10 Everyday Super Foods
Easy-to-eat foods packed with multiple
nutrients to help you stay healthy.
- 1. YOGURT: Low fat or fat-free plain yogurt is higher in calcium than some other
dairy products and contains a great package of other nutrients, including protein and potassium.
Yogurt is also enriched with probiotics for a healthy balance of bacteria in your gut.
Even lactose intollerant people may tolerate yogurt better than milk!
- 2. EGGS are nutritious, versatile, economical, and a great way to fill up on quality protein.
Enjoy them at any meal or hard-cooked as a portable snack.
- 3. NUTS & SEEDS: Nuts have gotten a bad rap because of their high fat content.
But their protein, heart-healthy fats, high fiber, and antioxidant content earn them a place
on the top 10 list. The key to enjoying nuts, experts say, is portion control.
Nuts add texture and flavor to salads, side dishes, baked goods, cereals, and entrees.
They taste great alone for an easy and portable snack.
- 4. KIWIS: Kiwis are among the most nutritionally dense fruits, full of antioxidants.
One large kiwi supplies your daily requirement for vitamin C. Kiwis are a good source of potassium,
fiber, and a decent source of vitamin A and vitamin E.
- 5. QUINOA (pronounced keen-wa) is now readily available in many supermarkets and is one of the best whole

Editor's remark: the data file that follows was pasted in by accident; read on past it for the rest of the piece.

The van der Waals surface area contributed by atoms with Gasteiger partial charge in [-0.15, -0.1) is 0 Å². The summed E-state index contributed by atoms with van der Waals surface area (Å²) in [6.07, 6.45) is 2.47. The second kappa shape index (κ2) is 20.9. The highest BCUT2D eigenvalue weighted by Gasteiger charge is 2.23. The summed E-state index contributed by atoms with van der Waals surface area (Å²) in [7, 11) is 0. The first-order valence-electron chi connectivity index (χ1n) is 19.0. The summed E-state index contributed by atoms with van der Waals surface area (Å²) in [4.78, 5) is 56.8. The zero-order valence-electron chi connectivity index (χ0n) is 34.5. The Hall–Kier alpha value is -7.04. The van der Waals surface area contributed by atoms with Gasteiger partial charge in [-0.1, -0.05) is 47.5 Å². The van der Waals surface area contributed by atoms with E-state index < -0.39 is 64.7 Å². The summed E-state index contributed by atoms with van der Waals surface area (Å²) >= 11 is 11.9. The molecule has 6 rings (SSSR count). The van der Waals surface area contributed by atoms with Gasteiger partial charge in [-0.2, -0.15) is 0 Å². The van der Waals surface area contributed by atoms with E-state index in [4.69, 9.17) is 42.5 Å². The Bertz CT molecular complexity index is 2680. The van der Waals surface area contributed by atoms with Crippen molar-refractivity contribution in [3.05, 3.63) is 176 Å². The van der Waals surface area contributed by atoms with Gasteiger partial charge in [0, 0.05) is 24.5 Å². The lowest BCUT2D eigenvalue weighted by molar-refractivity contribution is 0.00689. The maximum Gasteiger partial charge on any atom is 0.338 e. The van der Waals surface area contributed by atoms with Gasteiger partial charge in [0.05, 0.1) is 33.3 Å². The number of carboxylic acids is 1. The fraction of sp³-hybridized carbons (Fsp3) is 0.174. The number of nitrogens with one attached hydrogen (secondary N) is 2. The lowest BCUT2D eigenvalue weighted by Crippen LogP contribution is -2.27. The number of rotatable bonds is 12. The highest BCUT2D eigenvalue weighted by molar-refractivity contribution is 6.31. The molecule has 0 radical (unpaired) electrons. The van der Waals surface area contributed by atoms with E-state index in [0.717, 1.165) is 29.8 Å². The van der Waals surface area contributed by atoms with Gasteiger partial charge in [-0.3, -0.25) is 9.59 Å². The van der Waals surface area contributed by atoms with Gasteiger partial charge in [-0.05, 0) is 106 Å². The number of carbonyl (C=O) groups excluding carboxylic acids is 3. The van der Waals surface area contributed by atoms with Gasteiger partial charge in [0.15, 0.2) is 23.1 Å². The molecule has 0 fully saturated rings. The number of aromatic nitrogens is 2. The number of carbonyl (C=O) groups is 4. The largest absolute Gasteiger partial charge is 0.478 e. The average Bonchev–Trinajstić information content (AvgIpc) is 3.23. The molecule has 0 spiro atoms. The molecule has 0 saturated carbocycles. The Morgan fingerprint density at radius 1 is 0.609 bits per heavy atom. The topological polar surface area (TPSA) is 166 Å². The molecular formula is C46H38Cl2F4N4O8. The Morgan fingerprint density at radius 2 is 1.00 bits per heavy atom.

grains you can eat. It is an ancient grain, easy to make, interesting, high in protein (8 grams in
1 cup cooked), fiber (5 grams per cup) and a naturally good source of iron. Quinoa has plenty of zinc,
vitamin E, and selenium to help control your weight and lower your risk for heart disease and diabetes.
- 6. BEANS are good for your heart -- really! Beans are loaded with insoluble fiber,
which helps lower cholesterol, as well as soluble fiber, which fills you up and helps rid your body of waste.
The U.S. Dietary Guidelines recommend 3 cups weekly.
- 7. SALMON is a super food because of its omega-3 fatty acid content.
Studies show that omega-3 fatty acids help protect heart health. That's why the American
Heart Association recommends eating fatty fish like salmon twice weekly. Salmon is low in calories (200 for 3 ounces) has lots of protein, is a good source of iron,
and is very low in saturated fat.
- 8. BROCCOLI is one of America's favorite vegetables because it tastes good and is available all year
long. It's a rich source of vitamin A, vitamin C, and bone-building vitamin K, and has plenty of fiber
to fill you up and help control your weight. You can eat broccoli raw, lightly steamed, stir-fried, roasted,
or grilled. Eat it as a side dish, or toss into grains, egg dishes, soups, and salads.
- 9. SWEET POTATOES are a delicious member of the dark orange vegetable family, which
lead the pack in vitamin A content. Substitute a baked sweet potato (also loaded with vitamin C,
calcium, and potassium) for a baked white potato. And before you add butter or sugar, taste the
sweetness that develops when a sweet potato is cooked -- and think of all the calories you can
save over that loaded baked potato.
- 10. BERRIES pack an incredible amount of nutritional goodness into a small package.
They are loaded with antioxidants, phytonutrients, low in calories, and high in water and fiber
to help control blood sugar and keep you full longer. Blueberries lead the pack because they are among the best source of antioxidants and are
widely available. Cranberries are also widely available fresh, frozen, or dried.
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